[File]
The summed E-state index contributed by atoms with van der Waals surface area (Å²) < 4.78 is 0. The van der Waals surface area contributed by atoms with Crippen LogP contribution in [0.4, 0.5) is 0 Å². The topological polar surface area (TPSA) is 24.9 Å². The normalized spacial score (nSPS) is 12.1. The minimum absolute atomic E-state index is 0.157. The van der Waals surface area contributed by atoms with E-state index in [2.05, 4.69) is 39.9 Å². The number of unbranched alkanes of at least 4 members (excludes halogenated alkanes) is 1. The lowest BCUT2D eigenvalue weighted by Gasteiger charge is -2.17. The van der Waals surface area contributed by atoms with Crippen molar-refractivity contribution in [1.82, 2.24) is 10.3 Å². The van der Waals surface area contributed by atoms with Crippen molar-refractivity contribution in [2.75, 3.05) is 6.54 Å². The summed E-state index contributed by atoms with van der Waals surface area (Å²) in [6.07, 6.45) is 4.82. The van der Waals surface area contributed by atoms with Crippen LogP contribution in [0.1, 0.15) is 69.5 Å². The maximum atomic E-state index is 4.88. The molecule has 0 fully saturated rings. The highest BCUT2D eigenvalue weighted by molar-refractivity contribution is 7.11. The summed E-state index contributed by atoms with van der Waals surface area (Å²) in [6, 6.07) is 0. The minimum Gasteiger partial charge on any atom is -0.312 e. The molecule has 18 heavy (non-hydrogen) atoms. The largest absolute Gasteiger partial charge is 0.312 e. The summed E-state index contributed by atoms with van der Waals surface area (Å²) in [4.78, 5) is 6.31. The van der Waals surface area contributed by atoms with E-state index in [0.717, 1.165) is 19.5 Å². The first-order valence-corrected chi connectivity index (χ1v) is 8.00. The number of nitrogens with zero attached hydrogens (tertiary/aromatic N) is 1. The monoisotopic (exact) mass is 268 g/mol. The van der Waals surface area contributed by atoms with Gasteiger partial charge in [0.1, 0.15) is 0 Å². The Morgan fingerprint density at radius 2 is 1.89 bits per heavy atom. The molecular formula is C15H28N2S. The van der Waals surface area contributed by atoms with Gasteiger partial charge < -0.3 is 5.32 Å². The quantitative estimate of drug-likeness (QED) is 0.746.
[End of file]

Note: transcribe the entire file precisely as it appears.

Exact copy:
The summed E-state index contributed by atoms with van der Waals surface area (Å²) < 4.78 is 0. The van der Waals surface area contributed by atoms with Crippen LogP contribution in [0.4, 0.5) is 0 Å². The topological polar surface area (TPSA) is 24.9 Å². The normalized spacial score (nSPS) is 12.1. The minimum absolute atomic E-state index is 0.157. The van der Waals surface area contributed by atoms with E-state index in [2.05, 4.69) is 39.9 Å². The number of unbranched alkanes of at least 4 members (excludes halogenated alkanes) is 1. The lowest BCUT2D eigenvalue weighted by Gasteiger charge is -2.17. The van der Waals surface area contributed by atoms with Crippen molar-refractivity contribution in [1.82, 2.24) is 10.3 Å². The van der Waals surface area contributed by atoms with Crippen molar-refractivity contribution in [2.75, 3.05) is 6.54 Å². The summed E-state index contributed by atoms with van der Waals surface area (Å²) in [6.07, 6.45) is 4.82. The van der Waals surface area contributed by atoms with Crippen LogP contribution in [0.1, 0.15) is 69.5 Å². The maximum atomic E-state index is 4.88. The molecule has 0 fully saturated rings. The highest BCUT2D eigenvalue weighted by molar-refractivity contribution is 7.11. The summed E-state index contributed by atoms with van der Waals surface area (Å²) in [6, 6.07) is 0. The minimum Gasteiger partial charge on any atom is -0.312 e. The molecule has 18 heavy (non-hydrogen) atoms. The largest absolute Gasteiger partial charge is 0.312 e. The summed E-state index contributed by atoms with van der Waals surface area (Å²) in [4.78, 5) is 6.31. The van der Waals surface area contributed by atoms with E-state index in [0.717, 1.165) is 19.5 Å². The first-order valence-corrected chi connectivity index (χ1v) is 8.00. The number of nitrogens with zero attached hydrogens (tertiary/aromatic N) is 1. The monoisotopic (exact) mass is 268 g/mol. The van der Waals surface area contributed by atoms with Gasteiger partial charge in [0.1, 0.15) is 0 Å². The Morgan fingerprint density at radius 2 is 1.89 bits per heavy atom. The molecular formula is C15H28N2S. The van der Waals surface area contributed by atoms with Gasteiger partial charge < -0.3 is 5.32 Å². The quantitative estimate of drug-likeness (QED) is 0.746.